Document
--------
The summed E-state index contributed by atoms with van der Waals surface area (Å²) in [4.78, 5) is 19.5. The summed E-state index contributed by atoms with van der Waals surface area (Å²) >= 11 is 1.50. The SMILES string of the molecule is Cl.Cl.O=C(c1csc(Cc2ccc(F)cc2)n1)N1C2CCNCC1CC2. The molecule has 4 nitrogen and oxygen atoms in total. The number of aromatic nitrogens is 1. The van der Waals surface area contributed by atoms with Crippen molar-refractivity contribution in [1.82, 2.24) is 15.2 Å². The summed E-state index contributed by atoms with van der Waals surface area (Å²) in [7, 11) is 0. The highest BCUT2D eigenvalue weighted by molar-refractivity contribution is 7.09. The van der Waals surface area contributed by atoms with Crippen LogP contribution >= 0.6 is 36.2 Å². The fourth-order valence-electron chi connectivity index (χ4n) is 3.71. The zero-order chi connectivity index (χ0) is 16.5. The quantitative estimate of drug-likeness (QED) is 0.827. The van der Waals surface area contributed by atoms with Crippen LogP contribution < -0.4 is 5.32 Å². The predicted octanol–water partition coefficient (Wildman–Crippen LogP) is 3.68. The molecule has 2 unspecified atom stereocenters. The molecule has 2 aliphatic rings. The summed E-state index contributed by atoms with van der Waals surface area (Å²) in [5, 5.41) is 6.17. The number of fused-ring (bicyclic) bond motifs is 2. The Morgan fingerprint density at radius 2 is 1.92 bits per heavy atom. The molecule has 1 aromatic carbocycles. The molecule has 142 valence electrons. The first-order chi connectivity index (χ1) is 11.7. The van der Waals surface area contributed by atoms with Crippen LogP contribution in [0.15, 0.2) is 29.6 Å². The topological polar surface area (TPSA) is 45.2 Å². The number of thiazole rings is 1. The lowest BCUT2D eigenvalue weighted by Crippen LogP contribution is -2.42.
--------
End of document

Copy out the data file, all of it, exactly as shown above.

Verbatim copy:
The summed E-state index contributed by atoms with van der Waals surface area (Å²) in [4.78, 5) is 19.5. The summed E-state index contributed by atoms with van der Waals surface area (Å²) >= 11 is 1.50. The SMILES string of the molecule is Cl.Cl.O=C(c1csc(Cc2ccc(F)cc2)n1)N1C2CCNCC1CC2. The molecule has 4 nitrogen and oxygen atoms in total. The number of aromatic nitrogens is 1. The van der Waals surface area contributed by atoms with Crippen molar-refractivity contribution in [1.82, 2.24) is 15.2 Å². The summed E-state index contributed by atoms with van der Waals surface area (Å²) in [7, 11) is 0. The highest BCUT2D eigenvalue weighted by molar-refractivity contribution is 7.09. The van der Waals surface area contributed by atoms with Crippen LogP contribution >= 0.6 is 36.2 Å². The fourth-order valence-electron chi connectivity index (χ4n) is 3.71. The zero-order chi connectivity index (χ0) is 16.5. The quantitative estimate of drug-likeness (QED) is 0.827. The van der Waals surface area contributed by atoms with Crippen LogP contribution < -0.4 is 5.32 Å². The predicted octanol–water partition coefficient (Wildman–Crippen LogP) is 3.68. The molecule has 2 unspecified atom stereocenters. The molecule has 2 aliphatic rings. The summed E-state index contributed by atoms with van der Waals surface area (Å²) in [5, 5.41) is 6.17. The number of fused-ring (bicyclic) bond motifs is 2. The Morgan fingerprint density at radius 2 is 1.92 bits per heavy atom. The molecule has 1 aromatic carbocycles. The molecule has 142 valence electrons. The first-order chi connectivity index (χ1) is 11.7. The van der Waals surface area contributed by atoms with Crippen LogP contribution in [0.15, 0.2) is 29.6 Å². The topological polar surface area (TPSA) is 45.2 Å². The number of thiazole rings is 1. The lowest BCUT2D eigenvalue weighted by Crippen LogP contribution is -2.42.